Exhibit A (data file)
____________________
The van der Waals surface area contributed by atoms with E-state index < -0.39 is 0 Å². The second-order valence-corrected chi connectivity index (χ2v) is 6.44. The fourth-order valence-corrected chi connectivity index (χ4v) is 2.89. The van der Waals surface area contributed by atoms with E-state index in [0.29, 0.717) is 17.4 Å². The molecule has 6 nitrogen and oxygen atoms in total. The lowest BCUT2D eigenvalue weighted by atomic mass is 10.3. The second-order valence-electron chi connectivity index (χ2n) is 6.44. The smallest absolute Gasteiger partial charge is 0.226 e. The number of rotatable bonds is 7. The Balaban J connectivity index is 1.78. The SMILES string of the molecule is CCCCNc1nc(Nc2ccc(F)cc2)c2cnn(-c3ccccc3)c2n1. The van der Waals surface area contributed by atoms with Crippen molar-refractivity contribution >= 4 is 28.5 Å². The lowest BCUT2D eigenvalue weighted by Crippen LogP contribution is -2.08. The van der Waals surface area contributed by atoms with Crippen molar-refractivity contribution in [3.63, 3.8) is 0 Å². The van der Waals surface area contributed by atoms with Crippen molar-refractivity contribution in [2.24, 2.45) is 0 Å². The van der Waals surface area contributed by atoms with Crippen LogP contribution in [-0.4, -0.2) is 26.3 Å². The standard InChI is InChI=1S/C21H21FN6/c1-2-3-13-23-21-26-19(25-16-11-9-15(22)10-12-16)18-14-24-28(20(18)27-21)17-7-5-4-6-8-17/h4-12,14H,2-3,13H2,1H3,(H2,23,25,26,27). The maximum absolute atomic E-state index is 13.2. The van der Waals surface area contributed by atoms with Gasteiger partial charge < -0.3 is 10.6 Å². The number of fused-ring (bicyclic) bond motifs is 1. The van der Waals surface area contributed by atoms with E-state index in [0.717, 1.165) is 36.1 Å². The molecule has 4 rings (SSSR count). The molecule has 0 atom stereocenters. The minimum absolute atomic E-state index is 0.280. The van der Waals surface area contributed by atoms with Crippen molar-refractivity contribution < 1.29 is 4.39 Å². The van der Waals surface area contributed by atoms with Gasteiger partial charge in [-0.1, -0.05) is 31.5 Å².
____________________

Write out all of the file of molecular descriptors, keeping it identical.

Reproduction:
The van der Waals surface area contributed by atoms with E-state index < -0.39 is 0 Å². The second-order valence-corrected chi connectivity index (χ2v) is 6.44. The fourth-order valence-corrected chi connectivity index (χ4v) is 2.89. The van der Waals surface area contributed by atoms with E-state index in [0.29, 0.717) is 17.4 Å². The molecule has 6 nitrogen and oxygen atoms in total. The lowest BCUT2D eigenvalue weighted by atomic mass is 10.3. The second-order valence-electron chi connectivity index (χ2n) is 6.44. The smallest absolute Gasteiger partial charge is 0.226 e. The number of rotatable bonds is 7. The Balaban J connectivity index is 1.78. The SMILES string of the molecule is CCCCNc1nc(Nc2ccc(F)cc2)c2cnn(-c3ccccc3)c2n1. The van der Waals surface area contributed by atoms with Crippen molar-refractivity contribution >= 4 is 28.5 Å². The lowest BCUT2D eigenvalue weighted by Crippen LogP contribution is -2.08. The van der Waals surface area contributed by atoms with Crippen molar-refractivity contribution in [3.63, 3.8) is 0 Å². The van der Waals surface area contributed by atoms with Crippen molar-refractivity contribution in [2.24, 2.45) is 0 Å². The van der Waals surface area contributed by atoms with Crippen LogP contribution in [-0.4, -0.2) is 26.3 Å². The standard InChI is InChI=1S/C21H21FN6/c1-2-3-13-23-21-26-19(25-16-11-9-15(22)10-12-16)18-14-24-28(20(18)27-21)17-7-5-4-6-8-17/h4-12,14H,2-3,13H2,1H3,(H2,23,25,26,27). The maximum absolute atomic E-state index is 13.2. The van der Waals surface area contributed by atoms with Gasteiger partial charge < -0.3 is 10.6 Å². The number of fused-ring (bicyclic) bond motifs is 1. The van der Waals surface area contributed by atoms with E-state index in [0.717, 1.165) is 36.1 Å². The molecule has 4 rings (SSSR count). The molecule has 0 atom stereocenters. The minimum absolute atomic E-state index is 0.280. The van der Waals surface area contributed by atoms with Crippen molar-refractivity contribution < 1.29 is 4.39 Å². The van der Waals surface area contributed by atoms with Gasteiger partial charge in [-0.1, -0.05) is 31.5 Å².